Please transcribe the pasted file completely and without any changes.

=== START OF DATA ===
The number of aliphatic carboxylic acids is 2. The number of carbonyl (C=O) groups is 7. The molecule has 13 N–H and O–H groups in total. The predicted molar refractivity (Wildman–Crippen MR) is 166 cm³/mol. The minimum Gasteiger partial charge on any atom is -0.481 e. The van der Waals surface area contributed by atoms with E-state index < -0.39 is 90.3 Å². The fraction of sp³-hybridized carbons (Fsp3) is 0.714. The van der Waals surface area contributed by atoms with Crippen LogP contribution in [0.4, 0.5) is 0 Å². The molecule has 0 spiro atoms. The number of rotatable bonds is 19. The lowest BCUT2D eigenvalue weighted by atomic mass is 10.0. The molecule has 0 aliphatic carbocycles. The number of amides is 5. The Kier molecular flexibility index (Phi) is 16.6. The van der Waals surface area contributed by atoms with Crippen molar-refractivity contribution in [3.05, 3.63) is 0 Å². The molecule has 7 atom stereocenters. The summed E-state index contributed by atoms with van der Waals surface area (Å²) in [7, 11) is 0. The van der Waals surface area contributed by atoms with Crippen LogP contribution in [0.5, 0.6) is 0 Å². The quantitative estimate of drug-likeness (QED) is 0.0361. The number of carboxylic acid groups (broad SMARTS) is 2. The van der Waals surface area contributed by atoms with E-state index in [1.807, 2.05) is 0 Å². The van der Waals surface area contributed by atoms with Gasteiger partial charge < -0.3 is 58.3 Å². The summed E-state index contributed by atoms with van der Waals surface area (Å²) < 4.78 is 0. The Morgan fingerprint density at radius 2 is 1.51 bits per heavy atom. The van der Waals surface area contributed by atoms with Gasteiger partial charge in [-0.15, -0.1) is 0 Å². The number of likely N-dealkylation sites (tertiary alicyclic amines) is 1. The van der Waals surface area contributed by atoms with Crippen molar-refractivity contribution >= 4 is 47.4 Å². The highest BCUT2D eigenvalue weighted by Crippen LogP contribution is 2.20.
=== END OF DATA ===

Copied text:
The number of aliphatic carboxylic acids is 2. The number of carbonyl (C=O) groups is 7. The molecule has 13 N–H and O–H groups in total. The predicted molar refractivity (Wildman–Crippen MR) is 166 cm³/mol. The minimum Gasteiger partial charge on any atom is -0.481 e. The van der Waals surface area contributed by atoms with E-state index < -0.39 is 90.3 Å². The fraction of sp³-hybridized carbons (Fsp3) is 0.714. The van der Waals surface area contributed by atoms with Crippen LogP contribution in [0.4, 0.5) is 0 Å². The molecule has 0 spiro atoms. The number of rotatable bonds is 19. The lowest BCUT2D eigenvalue weighted by atomic mass is 10.0. The molecule has 0 aliphatic carbocycles. The number of amides is 5. The Kier molecular flexibility index (Phi) is 16.6. The van der Waals surface area contributed by atoms with Crippen molar-refractivity contribution in [3.05, 3.63) is 0 Å². The molecule has 7 atom stereocenters. The summed E-state index contributed by atoms with van der Waals surface area (Å²) in [7, 11) is 0. The van der Waals surface area contributed by atoms with Crippen LogP contribution in [0.5, 0.6) is 0 Å². The quantitative estimate of drug-likeness (QED) is 0.0361. The number of carboxylic acid groups (broad SMARTS) is 2. The van der Waals surface area contributed by atoms with E-state index in [1.807, 2.05) is 0 Å². The van der Waals surface area contributed by atoms with Gasteiger partial charge < -0.3 is 58.3 Å². The summed E-state index contributed by atoms with van der Waals surface area (Å²) < 4.78 is 0. The Morgan fingerprint density at radius 2 is 1.51 bits per heavy atom. The van der Waals surface area contributed by atoms with Gasteiger partial charge in [-0.15, -0.1) is 0 Å². The number of likely N-dealkylation sites (tertiary alicyclic amines) is 1. The van der Waals surface area contributed by atoms with Crippen molar-refractivity contribution >= 4 is 47.4 Å². The highest BCUT2D eigenvalue weighted by Crippen LogP contribution is 2.20.